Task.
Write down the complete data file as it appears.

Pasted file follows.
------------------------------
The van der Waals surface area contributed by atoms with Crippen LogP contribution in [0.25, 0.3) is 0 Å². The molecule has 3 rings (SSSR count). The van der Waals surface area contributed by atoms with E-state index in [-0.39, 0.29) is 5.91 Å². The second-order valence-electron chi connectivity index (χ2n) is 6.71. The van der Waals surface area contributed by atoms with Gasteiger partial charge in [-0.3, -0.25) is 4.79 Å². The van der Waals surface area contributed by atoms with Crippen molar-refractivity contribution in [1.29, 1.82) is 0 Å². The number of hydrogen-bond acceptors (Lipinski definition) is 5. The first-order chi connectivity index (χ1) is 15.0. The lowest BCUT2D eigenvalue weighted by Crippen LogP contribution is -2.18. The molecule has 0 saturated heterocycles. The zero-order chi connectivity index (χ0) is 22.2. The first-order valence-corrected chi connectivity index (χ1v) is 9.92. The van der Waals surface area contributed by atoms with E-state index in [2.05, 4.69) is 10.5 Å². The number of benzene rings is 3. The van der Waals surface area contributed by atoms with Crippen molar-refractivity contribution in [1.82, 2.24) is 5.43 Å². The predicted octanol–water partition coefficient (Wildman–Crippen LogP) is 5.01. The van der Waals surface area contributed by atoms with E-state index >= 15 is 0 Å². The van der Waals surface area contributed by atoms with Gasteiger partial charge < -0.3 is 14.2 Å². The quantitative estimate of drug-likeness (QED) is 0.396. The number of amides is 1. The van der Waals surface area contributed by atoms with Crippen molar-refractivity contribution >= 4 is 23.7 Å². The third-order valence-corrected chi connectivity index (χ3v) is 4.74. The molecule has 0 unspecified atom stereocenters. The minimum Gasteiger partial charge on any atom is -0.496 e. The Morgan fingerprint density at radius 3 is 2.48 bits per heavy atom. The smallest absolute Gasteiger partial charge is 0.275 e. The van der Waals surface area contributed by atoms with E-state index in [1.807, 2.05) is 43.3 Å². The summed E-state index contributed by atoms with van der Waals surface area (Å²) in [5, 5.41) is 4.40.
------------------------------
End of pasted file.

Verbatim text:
The van der Waals surface area contributed by atoms with Crippen LogP contribution in [0.25, 0.3) is 0 Å². The molecule has 3 rings (SSSR count). The van der Waals surface area contributed by atoms with E-state index in [-0.39, 0.29) is 5.91 Å². The second-order valence-electron chi connectivity index (χ2n) is 6.71. The van der Waals surface area contributed by atoms with Gasteiger partial charge in [-0.3, -0.25) is 4.79 Å². The van der Waals surface area contributed by atoms with Crippen molar-refractivity contribution in [1.29, 1.82) is 0 Å². The number of hydrogen-bond acceptors (Lipinski definition) is 5. The first-order chi connectivity index (χ1) is 15.0. The lowest BCUT2D eigenvalue weighted by Crippen LogP contribution is -2.18. The molecule has 0 saturated heterocycles. The zero-order chi connectivity index (χ0) is 22.2. The first-order valence-corrected chi connectivity index (χ1v) is 9.92. The van der Waals surface area contributed by atoms with E-state index in [2.05, 4.69) is 10.5 Å². The number of benzene rings is 3. The van der Waals surface area contributed by atoms with Crippen molar-refractivity contribution in [1.82, 2.24) is 5.43 Å². The predicted octanol–water partition coefficient (Wildman–Crippen LogP) is 5.01. The van der Waals surface area contributed by atoms with E-state index >= 15 is 0 Å². The van der Waals surface area contributed by atoms with Gasteiger partial charge < -0.3 is 14.2 Å². The quantitative estimate of drug-likeness (QED) is 0.396. The number of amides is 1. The van der Waals surface area contributed by atoms with Crippen molar-refractivity contribution >= 4 is 23.7 Å². The third-order valence-corrected chi connectivity index (χ3v) is 4.74. The molecule has 0 unspecified atom stereocenters. The minimum Gasteiger partial charge on any atom is -0.496 e. The Morgan fingerprint density at radius 3 is 2.48 bits per heavy atom. The smallest absolute Gasteiger partial charge is 0.275 e. The van der Waals surface area contributed by atoms with E-state index in [1.807, 2.05) is 43.3 Å². The summed E-state index contributed by atoms with van der Waals surface area (Å²) in [5, 5.41) is 4.40.